Are We Putting the Bible in Its Place?
The church might be suffering from infoenza.
The Bible, which chronicles God’s relationship with mankind, can easily become a substitute for relationship with God. Let’s be honest. The Bible is a real and tangible thing, where sometimes God is not. It’s not hard to understand why we would elevate biblical knowledge above any other spiritual indicator.
Our weakness propels us to work harder at things others can see and appreciate. I can demonstrate my biblical knowledge in all sorts of Christian contexts easier than any other discipline—so why wouldn’t I do that? This can make biblical study a no-brainer (and fool me into the believing that by knowing it, I’ve done it).
This scriptural infoenza manifests itself in a couple of ways:
1. Bible-quiz culture: In Bible quizzing, groups of kids get together and answer questions on predetermined sections of Scripture. The kids that are able to answer the most trivia questions about their passage are the winners. My daughter did it and seemed to enjoy it (hopefully this will stop you from yelling at me).
To me, Bible quizzing is a picture of how our Bible-study culture can elevate the knowledge of biblical trivia over the application of biblical concepts.
I place great value on the memorization of Scripture, but I don’t memorize the references. I want to get the Bible inside of me and memorizing verse reference numbers often makes the natural act of committing a passage to memory a more difficult action (for me). This places me at a huge deficit in a culture that elevates the Bible to a game-show levels of trivial pursuit.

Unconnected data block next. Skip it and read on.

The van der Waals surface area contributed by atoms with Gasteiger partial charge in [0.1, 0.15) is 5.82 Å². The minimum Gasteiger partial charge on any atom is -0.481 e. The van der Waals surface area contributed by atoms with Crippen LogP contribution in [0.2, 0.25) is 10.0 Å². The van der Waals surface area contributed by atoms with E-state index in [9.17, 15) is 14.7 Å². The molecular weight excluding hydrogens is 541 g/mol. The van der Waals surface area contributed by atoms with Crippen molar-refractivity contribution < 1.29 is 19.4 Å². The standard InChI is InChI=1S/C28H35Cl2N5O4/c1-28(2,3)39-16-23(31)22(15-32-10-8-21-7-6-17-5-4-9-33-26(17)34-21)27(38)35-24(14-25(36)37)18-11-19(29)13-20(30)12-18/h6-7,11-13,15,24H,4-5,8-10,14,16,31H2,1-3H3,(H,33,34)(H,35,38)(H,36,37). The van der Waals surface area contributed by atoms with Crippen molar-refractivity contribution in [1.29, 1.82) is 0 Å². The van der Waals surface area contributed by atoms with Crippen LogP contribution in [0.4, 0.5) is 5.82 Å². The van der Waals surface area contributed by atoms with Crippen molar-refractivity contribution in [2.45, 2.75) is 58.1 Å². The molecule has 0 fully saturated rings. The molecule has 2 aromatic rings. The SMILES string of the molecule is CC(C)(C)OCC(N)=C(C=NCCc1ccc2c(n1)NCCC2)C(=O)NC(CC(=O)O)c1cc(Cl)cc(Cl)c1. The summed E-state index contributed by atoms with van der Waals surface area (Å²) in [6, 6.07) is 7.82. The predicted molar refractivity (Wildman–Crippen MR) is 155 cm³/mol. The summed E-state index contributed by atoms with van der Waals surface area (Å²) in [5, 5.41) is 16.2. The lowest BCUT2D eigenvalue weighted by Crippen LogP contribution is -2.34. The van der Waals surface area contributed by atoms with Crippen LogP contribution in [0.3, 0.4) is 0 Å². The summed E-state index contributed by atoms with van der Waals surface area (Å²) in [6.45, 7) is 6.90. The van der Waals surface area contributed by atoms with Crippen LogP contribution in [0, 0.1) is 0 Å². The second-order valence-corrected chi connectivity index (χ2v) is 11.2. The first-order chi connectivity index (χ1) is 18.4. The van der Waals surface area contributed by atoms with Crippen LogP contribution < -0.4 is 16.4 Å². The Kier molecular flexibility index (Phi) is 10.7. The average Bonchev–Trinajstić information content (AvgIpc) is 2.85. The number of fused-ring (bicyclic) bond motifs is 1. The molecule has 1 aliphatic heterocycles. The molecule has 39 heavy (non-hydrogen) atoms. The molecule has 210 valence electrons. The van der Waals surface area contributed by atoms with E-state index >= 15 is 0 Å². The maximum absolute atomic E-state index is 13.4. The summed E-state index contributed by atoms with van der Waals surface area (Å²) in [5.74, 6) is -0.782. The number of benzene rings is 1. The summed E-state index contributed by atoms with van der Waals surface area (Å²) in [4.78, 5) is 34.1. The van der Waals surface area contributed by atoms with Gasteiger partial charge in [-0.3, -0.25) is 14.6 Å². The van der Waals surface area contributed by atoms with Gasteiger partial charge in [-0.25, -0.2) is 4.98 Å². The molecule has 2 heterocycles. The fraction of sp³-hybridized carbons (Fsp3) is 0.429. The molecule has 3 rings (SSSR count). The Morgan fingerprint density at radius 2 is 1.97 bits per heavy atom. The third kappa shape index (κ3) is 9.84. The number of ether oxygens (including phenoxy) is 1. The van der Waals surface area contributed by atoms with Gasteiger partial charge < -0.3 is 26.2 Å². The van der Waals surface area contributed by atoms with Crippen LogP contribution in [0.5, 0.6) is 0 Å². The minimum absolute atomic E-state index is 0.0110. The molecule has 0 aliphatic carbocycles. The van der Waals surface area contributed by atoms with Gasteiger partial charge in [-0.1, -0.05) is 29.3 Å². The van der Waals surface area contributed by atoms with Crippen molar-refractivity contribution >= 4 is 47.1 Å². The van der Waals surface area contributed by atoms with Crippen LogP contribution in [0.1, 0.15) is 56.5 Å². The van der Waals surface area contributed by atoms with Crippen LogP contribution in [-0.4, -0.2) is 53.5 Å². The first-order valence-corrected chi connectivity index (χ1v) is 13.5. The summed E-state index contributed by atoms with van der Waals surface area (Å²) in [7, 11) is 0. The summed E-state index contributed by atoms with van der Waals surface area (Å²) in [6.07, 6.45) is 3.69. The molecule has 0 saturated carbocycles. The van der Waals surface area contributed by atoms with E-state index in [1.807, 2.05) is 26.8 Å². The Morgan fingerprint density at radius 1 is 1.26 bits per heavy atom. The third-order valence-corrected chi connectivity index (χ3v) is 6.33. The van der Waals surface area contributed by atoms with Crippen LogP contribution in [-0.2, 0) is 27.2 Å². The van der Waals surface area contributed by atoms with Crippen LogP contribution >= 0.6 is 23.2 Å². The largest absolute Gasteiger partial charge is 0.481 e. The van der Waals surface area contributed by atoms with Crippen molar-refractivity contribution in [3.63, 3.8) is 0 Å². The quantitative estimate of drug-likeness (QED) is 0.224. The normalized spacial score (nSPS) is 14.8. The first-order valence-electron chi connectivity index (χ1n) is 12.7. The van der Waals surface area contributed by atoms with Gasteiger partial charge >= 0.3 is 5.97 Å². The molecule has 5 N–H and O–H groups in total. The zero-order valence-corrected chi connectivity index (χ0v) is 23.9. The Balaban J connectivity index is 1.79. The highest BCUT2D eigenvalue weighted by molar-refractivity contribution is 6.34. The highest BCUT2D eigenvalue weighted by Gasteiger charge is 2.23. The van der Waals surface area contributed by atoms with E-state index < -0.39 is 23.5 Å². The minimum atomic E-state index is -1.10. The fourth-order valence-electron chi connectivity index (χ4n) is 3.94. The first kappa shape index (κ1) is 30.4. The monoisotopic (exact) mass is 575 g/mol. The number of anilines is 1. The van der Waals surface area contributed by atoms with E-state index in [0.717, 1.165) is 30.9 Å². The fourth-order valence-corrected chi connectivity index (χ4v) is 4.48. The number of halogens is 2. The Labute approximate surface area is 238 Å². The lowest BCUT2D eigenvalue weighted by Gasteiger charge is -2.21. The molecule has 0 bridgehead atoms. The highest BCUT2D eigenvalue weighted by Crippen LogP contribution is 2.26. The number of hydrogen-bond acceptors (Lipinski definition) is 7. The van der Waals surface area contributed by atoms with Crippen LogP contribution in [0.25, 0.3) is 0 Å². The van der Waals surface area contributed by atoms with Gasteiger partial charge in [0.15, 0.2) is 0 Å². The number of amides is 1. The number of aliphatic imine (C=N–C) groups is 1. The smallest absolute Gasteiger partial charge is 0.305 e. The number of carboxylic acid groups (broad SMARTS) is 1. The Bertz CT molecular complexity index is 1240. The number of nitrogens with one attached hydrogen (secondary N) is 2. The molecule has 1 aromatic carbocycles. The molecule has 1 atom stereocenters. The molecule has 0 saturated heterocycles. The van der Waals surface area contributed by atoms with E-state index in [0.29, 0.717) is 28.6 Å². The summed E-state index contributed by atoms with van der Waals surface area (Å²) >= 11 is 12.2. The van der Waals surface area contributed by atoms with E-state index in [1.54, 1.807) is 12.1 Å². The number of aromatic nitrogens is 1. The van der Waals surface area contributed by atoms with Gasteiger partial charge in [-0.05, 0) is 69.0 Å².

I’d prefer a history professor who elevates history’s lessons, drama, and narrative over the rote memorization of dates, locations, and characters. Both are important, but the latter has to be informing the former or else it’s lost.
It’s easy to walk away from quiz culture without the idea that the key to respect is knowing more facts than anyone else. Hopefully our biblical knowledge is facilitating a relational understanding of God and a posture toward the things God cares about.
2. Conference culture: There seems to be a never ending demand for sermons, books, and conferences that offer new spins and fresh perspectives on biblical concepts. If you’re able to tell us the ancient story with in a contemporary way, we’ll make you the next big thing.
There’s absolutely nothing wrong with presenting truth in new and exciting ways. The problem is introduced when we become addicted to sensational new views of timeless biblical truth. We have this idea that we’re a just a new perspective away from unlocking Christianity’s secrets in our lives.
The beauty of Christianity is found in the doing . . . in fact it’s the doing that gives the Word the proper context. You’re not going to unlock the mysteries in the parable of the sheep and the goats until you start visiting people in prison and clothing the naked. Eventually a goat’s going to have to leave a conference and do the work to become a sheep . . .
3. Theological culture: Where do you stand on debates surrounding issues like:
Know what? I don’t particularly care. I have my opinions and believe them strongly, but I have lived long enough to know that I don’t have the same view on some of these issues that I will have twenty years from now.
We expend so much effort and time brushing up on our side of a particular debate, posturing with those that agree with us, and bickering with those that don’t that we miss the greater blessing of the body. Jesus’ final prayer was that we would be one—like he and the Father were one. Our hyper-theological culture guarantees this will never be the case.
Instead of being informed and built up by our different perspectives, we expend so much energy trying to convert each other to a savior we already have in common.
Biblical study is extremely important, but it’s supposed to fuel something else. We don’t study to outshine each other. We don’t do it to chase the latest interpretive craze. We don’t study to win arguments. We study to enable us to understand God better and to call us to actions in keeping with his passion.
We print 1 Corinthians 13 on throw pillows and wall hangings, but we miss the significance. If we think that the purpose to of Scripture is to unlock all mysteries and give us all knowledge but we don’t use it to inform and inspire our behavior . . . we might as well not bother. Because, as Paul tells the Galatians, the only thing that matters is faith expressing itself in love.